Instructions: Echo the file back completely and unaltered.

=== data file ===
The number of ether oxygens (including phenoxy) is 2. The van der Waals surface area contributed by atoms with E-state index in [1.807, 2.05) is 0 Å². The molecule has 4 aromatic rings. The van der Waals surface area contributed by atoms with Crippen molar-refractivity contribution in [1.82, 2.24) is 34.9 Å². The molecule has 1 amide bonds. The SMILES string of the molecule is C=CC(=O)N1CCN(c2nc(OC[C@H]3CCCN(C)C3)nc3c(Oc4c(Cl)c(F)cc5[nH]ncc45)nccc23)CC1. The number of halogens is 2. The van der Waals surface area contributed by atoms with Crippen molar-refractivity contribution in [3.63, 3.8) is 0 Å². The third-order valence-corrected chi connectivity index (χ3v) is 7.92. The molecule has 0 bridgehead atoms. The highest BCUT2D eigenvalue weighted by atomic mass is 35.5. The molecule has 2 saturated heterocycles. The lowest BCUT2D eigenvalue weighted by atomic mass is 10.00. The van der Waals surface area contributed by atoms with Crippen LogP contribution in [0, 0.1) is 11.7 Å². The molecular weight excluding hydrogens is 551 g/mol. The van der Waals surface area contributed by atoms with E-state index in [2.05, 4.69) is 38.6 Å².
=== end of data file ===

The number of ether oxygens (including phenoxy) is 2. The van der Waals surface area contributed by atoms with E-state index in [1.807, 2.05) is 0 Å². The molecule has 4 aromatic rings. The van der Waals surface area contributed by atoms with Crippen molar-refractivity contribution in [1.82, 2.24) is 34.9 Å². The molecule has 1 amide bonds. The SMILES string of the molecule is C=CC(=O)N1CCN(c2nc(OC[C@H]3CCCN(C)C3)nc3c(Oc4c(Cl)c(F)cc5[nH]ncc45)nccc23)CC1. The number of halogens is 2. The van der Waals surface area contributed by atoms with Crippen molar-refractivity contribution in [3.63, 3.8) is 0 Å². The third-order valence-corrected chi connectivity index (χ3v) is 7.92. The molecule has 0 bridgehead atoms. The highest BCUT2D eigenvalue weighted by atomic mass is 35.5. The molecule has 2 saturated heterocycles. The lowest BCUT2D eigenvalue weighted by atomic mass is 10.00. The van der Waals surface area contributed by atoms with Crippen LogP contribution in [0, 0.1) is 11.7 Å². The molecular weight excluding hydrogens is 551 g/mol. The van der Waals surface area contributed by atoms with E-state index in [2.05, 4.69) is 38.6 Å².